The NEA released a report, Improving the Assessment of Student Learning in the Arts – State of the Field and Recommendations, in advance of a webcast held on February 14. Topics covered included: How the arts can drive innovation, arts learning standards, and the current state of – and innovative practices in – arts assessment. No registration is necessary. The webcast was recorded and will be available for viewing on February 21. 


9/11 Community Service Grants

The Corporation for National and Community Service (CNCS) recently announced that they would be offering grants for the 2012 September 11th National Day of Service and Remembrance. The grants, ranging from $50,000 to $150,000, are made eligible to organizations engaged in service activities that meet vital community needs and honor the sacrifice of those who lost their lives in on September 11, 2001, or who rose in service as a result of that tragedy. Successful applicants will have the ability to increase participation in service to community. The application deadline is Tuesday, March 13, 2012.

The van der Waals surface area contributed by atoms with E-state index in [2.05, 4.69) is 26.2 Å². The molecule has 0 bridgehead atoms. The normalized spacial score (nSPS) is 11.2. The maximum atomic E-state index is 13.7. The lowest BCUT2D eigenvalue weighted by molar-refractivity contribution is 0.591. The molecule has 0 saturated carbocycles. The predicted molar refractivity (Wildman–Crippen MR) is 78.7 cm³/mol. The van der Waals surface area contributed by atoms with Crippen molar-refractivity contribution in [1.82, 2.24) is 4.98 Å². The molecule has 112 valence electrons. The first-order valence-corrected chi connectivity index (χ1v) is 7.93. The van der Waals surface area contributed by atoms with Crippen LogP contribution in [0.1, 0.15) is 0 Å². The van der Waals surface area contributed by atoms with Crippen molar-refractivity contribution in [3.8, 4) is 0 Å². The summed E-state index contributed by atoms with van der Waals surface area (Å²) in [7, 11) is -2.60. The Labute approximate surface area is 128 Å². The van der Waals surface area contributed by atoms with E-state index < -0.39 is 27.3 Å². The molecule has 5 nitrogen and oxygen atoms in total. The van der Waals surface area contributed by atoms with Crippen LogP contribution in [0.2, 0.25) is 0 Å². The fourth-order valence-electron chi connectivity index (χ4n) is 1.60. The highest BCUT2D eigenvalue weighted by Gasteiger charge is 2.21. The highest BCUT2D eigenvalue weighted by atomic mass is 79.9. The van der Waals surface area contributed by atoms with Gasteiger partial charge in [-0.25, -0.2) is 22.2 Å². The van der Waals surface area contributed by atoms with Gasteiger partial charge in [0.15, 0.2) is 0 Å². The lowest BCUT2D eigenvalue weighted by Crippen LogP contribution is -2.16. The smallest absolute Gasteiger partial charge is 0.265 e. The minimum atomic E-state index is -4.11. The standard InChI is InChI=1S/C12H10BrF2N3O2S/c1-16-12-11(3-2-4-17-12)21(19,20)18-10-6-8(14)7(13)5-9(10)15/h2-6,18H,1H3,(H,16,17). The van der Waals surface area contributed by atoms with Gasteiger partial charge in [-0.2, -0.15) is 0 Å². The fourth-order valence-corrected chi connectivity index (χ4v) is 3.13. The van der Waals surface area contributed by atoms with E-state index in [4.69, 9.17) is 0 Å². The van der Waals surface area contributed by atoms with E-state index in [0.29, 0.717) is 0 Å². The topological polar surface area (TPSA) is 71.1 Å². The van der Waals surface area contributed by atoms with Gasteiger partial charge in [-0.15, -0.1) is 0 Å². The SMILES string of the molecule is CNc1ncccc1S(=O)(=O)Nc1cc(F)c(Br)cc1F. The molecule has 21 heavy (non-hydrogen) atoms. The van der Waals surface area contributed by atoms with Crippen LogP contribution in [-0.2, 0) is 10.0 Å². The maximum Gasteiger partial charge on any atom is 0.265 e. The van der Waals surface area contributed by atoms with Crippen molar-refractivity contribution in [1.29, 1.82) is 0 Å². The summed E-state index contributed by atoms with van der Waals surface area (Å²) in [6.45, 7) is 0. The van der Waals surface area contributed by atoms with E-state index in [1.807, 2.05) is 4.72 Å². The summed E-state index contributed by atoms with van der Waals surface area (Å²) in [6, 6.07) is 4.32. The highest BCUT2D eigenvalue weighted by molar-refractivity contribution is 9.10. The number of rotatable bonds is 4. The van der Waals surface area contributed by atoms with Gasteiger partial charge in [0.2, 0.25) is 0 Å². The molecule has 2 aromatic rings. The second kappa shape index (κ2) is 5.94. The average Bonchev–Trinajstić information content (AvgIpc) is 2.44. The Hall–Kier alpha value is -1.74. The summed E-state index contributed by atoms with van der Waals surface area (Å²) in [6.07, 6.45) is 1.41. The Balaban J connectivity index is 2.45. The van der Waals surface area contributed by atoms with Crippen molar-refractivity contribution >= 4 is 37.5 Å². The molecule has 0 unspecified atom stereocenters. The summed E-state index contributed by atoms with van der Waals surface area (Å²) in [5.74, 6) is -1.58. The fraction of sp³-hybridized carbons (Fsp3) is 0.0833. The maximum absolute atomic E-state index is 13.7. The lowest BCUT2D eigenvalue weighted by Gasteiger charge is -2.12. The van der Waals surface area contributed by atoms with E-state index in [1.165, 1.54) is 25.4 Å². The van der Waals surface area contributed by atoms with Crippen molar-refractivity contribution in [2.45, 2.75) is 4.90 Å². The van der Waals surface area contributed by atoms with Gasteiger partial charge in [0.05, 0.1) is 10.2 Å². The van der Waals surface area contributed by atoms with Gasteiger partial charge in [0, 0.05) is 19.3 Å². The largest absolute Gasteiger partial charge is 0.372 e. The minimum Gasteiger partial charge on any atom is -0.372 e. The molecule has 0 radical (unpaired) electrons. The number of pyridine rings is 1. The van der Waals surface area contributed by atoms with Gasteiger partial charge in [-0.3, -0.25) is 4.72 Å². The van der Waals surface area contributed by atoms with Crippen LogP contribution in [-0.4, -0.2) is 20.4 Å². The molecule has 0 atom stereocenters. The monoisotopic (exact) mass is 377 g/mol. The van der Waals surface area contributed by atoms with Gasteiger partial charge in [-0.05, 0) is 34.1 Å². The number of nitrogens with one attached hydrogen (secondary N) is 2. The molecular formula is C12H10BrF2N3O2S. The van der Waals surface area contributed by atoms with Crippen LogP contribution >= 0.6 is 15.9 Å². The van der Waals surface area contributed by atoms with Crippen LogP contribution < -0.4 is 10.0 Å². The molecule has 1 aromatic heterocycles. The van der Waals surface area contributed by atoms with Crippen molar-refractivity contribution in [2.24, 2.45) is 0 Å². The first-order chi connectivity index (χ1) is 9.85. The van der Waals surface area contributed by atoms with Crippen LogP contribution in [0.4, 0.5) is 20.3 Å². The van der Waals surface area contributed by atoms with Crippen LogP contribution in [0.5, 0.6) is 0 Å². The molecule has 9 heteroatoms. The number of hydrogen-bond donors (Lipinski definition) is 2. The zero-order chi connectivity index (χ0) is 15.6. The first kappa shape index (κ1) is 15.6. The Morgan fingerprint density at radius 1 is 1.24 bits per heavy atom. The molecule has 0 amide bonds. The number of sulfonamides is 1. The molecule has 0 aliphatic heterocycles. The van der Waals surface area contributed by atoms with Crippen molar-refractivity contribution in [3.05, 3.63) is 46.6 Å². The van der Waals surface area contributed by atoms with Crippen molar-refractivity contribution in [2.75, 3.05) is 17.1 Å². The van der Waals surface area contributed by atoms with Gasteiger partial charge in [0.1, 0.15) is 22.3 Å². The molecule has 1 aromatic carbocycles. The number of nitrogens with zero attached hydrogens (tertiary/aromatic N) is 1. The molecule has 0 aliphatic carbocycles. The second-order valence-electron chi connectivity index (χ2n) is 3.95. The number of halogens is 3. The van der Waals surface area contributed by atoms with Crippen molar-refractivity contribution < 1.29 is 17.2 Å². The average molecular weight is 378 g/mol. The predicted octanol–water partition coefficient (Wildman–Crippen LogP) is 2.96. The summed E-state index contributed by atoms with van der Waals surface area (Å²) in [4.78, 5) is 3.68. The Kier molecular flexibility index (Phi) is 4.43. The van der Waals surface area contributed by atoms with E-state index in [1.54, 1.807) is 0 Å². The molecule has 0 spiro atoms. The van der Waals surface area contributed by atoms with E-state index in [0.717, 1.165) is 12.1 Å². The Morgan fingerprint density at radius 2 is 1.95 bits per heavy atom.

New IRS Search Tool

The International Revenue Service launched a new search tool to find an exempt organization and check information about its federal tax status and filings, called the Exempt Organizations Select Check. Previously, potential donors and funders had to search through multiple databases to find this information.

IRA Charitable Rollover to Expire Soon

On December 31, 2011, the IRA Charitable Rollover will expire. This tax incentive allows those who are 70 ½ or older to transfer up to $100,000 of tax-free gifts directly from their IRAs. This is a great reminder to include in end-of-year campaigns to your donors. While both the House and Senate have introduced legislation to make the IRA rollover permanent, Congressional work on this incentive has been pushed aside to focus on appropriations and deficit reduction. Dance/USA will continue to monitor this issue and encourages members to contact their legislators and urge them to reinstate the rollover. Find your legislators at the Performing Arts Alliance.